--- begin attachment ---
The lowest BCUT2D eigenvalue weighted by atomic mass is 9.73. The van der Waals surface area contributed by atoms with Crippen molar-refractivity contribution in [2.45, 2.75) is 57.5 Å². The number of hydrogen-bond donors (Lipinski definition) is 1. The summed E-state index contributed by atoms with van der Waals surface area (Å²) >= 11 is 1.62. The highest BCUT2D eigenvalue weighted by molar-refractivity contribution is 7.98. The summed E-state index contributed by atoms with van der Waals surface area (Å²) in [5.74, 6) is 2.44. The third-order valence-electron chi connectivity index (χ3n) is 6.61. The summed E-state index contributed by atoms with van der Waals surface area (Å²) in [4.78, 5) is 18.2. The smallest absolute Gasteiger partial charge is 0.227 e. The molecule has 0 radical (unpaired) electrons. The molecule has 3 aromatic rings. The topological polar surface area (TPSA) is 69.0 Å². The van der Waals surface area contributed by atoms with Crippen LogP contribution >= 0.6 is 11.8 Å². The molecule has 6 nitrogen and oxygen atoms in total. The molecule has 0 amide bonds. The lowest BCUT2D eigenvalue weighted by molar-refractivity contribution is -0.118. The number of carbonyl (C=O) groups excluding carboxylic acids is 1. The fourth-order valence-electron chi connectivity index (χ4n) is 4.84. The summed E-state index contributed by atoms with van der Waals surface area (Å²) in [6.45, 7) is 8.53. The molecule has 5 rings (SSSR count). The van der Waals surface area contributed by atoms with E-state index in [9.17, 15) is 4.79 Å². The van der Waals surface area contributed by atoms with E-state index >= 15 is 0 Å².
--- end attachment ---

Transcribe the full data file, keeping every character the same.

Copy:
The lowest BCUT2D eigenvalue weighted by atomic mass is 9.73. The van der Waals surface area contributed by atoms with Crippen molar-refractivity contribution in [2.45, 2.75) is 57.5 Å². The number of hydrogen-bond donors (Lipinski definition) is 1. The summed E-state index contributed by atoms with van der Waals surface area (Å²) >= 11 is 1.62. The highest BCUT2D eigenvalue weighted by molar-refractivity contribution is 7.98. The summed E-state index contributed by atoms with van der Waals surface area (Å²) in [5.74, 6) is 2.44. The third-order valence-electron chi connectivity index (χ3n) is 6.61. The summed E-state index contributed by atoms with van der Waals surface area (Å²) in [4.78, 5) is 18.2. The smallest absolute Gasteiger partial charge is 0.227 e. The molecule has 0 radical (unpaired) electrons. The molecule has 3 aromatic rings. The topological polar surface area (TPSA) is 69.0 Å². The van der Waals surface area contributed by atoms with Crippen LogP contribution >= 0.6 is 11.8 Å². The molecule has 6 nitrogen and oxygen atoms in total. The molecule has 0 amide bonds. The lowest BCUT2D eigenvalue weighted by molar-refractivity contribution is -0.118. The number of carbonyl (C=O) groups excluding carboxylic acids is 1. The fourth-order valence-electron chi connectivity index (χ4n) is 4.84. The summed E-state index contributed by atoms with van der Waals surface area (Å²) in [6.45, 7) is 8.53. The molecule has 5 rings (SSSR count). The van der Waals surface area contributed by atoms with E-state index in [9.17, 15) is 4.79 Å². The van der Waals surface area contributed by atoms with E-state index >= 15 is 0 Å².